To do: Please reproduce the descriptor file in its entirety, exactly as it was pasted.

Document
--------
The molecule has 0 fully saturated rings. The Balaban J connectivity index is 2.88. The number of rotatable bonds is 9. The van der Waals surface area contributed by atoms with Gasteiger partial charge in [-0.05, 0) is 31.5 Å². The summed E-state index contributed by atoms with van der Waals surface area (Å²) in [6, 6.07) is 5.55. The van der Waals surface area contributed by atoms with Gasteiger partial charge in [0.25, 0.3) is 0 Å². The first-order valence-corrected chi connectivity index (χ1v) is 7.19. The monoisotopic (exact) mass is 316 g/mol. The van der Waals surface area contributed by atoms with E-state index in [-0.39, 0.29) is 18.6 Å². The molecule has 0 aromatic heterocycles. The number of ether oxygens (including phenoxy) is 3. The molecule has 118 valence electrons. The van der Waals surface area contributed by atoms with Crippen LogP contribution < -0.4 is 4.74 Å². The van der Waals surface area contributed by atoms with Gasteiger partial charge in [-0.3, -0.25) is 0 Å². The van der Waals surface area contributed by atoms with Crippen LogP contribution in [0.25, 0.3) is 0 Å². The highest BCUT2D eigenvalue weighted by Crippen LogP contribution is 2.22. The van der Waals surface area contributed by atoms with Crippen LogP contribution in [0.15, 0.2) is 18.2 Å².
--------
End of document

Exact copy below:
The molecule has 0 fully saturated rings. The Balaban J connectivity index is 2.88. The number of rotatable bonds is 9. The van der Waals surface area contributed by atoms with Gasteiger partial charge in [-0.05, 0) is 31.5 Å². The summed E-state index contributed by atoms with van der Waals surface area (Å²) in [6, 6.07) is 5.55. The van der Waals surface area contributed by atoms with Gasteiger partial charge in [0.25, 0.3) is 0 Å². The first-order valence-corrected chi connectivity index (χ1v) is 7.19. The monoisotopic (exact) mass is 316 g/mol. The van der Waals surface area contributed by atoms with E-state index in [-0.39, 0.29) is 18.6 Å². The molecule has 0 aromatic heterocycles. The number of ether oxygens (including phenoxy) is 3. The molecule has 118 valence electrons. The van der Waals surface area contributed by atoms with Crippen LogP contribution < -0.4 is 4.74 Å². The van der Waals surface area contributed by atoms with Gasteiger partial charge in [-0.3, -0.25) is 0 Å². The van der Waals surface area contributed by atoms with Crippen LogP contribution in [0.25, 0.3) is 0 Å². The highest BCUT2D eigenvalue weighted by Crippen LogP contribution is 2.22. The van der Waals surface area contributed by atoms with Crippen LogP contribution in [0.15, 0.2) is 18.2 Å².